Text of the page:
The other story in the IT worth marking is the forensic detail in Ed Moloney’s response (subs needed) to the issue rasied by our analysis on the McConville killing the other day, which we noted that the Ombudsman’s report directly contradicted Moloney’s account in the Secret History of the IRA. It raises some difficult questions, not least for the Ombudsman’s Office.On his sources:
…it is important to remember that these people took a huge risk talking to me. They were not authorised by the IRA to speak to me and they would be in serious trouble with the IRA if their names ever became known. They were motivated, I believe, not because of a wish to malign Jean McConville, but because of their unease over the decision to “disappear” her ordered by their leaders.
On the Ombudsman’s report:
…there are questions about the Ombudsman’s statement. In one breath, Mrs O’Loan said that her investigators had “found no evidence” to support the charge against Mrs McConville, yet she also berated the inadequate police investigation of her disappearance at the time. According to one report, which quoted an unnamed official in her office: “There is a large gap in the paperwork and either it was never there or it went missing – it’s not clear whether it was ever there or was lost.” Is this perhaps one reason why no evidence could be found?
And he notes that the countercase, that she was killed because she aided a dying British soldier is not exactly replete with verifiable facts:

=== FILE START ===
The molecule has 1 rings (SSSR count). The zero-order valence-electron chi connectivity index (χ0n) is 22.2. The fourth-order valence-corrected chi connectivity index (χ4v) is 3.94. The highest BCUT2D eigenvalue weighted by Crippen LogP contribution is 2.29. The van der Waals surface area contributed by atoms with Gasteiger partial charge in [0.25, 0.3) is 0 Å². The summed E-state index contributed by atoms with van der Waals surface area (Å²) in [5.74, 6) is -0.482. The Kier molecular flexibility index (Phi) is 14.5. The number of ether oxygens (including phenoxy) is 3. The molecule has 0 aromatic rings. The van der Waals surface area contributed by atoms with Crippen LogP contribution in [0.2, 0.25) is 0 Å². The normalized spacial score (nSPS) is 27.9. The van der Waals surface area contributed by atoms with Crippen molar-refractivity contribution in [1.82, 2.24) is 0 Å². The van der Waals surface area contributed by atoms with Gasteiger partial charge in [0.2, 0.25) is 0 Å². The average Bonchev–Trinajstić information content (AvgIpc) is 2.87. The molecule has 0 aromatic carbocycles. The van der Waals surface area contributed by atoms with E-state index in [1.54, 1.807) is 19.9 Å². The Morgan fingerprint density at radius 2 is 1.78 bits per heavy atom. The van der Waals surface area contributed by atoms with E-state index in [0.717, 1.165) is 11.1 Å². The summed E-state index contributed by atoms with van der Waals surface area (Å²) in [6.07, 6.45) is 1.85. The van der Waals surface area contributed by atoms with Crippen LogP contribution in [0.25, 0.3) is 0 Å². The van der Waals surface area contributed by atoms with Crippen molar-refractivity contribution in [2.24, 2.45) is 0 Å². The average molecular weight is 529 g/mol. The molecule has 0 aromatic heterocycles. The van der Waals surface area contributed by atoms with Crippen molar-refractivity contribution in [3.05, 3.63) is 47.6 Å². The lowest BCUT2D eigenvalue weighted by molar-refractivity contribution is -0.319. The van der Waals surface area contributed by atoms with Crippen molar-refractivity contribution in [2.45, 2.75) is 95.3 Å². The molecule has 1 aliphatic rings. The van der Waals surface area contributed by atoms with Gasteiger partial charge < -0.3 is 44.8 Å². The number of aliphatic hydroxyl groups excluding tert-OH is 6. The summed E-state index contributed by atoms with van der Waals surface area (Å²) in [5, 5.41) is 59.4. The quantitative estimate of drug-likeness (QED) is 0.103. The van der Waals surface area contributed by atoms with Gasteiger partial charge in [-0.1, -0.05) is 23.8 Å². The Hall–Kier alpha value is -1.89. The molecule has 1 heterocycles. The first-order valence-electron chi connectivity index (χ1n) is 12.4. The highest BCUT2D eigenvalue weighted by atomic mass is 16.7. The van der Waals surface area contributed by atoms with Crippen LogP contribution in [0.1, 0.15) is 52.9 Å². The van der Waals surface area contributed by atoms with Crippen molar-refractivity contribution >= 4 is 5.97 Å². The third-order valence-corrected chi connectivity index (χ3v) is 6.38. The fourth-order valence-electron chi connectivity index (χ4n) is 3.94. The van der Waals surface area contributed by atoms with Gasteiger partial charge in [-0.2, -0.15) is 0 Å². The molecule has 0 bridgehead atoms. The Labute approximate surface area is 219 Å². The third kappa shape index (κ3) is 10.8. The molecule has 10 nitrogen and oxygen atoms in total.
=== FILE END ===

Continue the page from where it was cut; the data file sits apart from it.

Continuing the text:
…the alternative explanation for Jean McConville’s death – that she was killed because she comforted a dying soldier – suffers seriously from a factual deficit. Although this version is undoubtedly held for genuine and good reasons, this explanation produces more questions than answers. There is no precedent for the IRA killing people for this type of reason, nor a record of a public warning from the IRA at this time not to comfort or come to the aid of wounded soldiers.
Not only that, but salient facts which by now should be common knowledge have not yet surfaced. What was the name of the soldier who was mortally wounded? What regiment was he in? When did this incident happen? What were the circumstances? Are there any eye-witnesses and, if so, why have they not told their story before now?
The Jean McConville story is full of tragedy, especially for her still grieving family. But it is also about the morality and character of those who took the decision to “disappear” her and then lie about it. It would be wrong, in the controversy over what Jean McConville did or did not do, if that aspect was lost sight of.
Mick is founding editor of Slugger. He has written papers on the impacts of the Internet on politics and the wider media and is a regular guest and speaking events across Ireland, the UK and Europe. Twitter: @MickFealty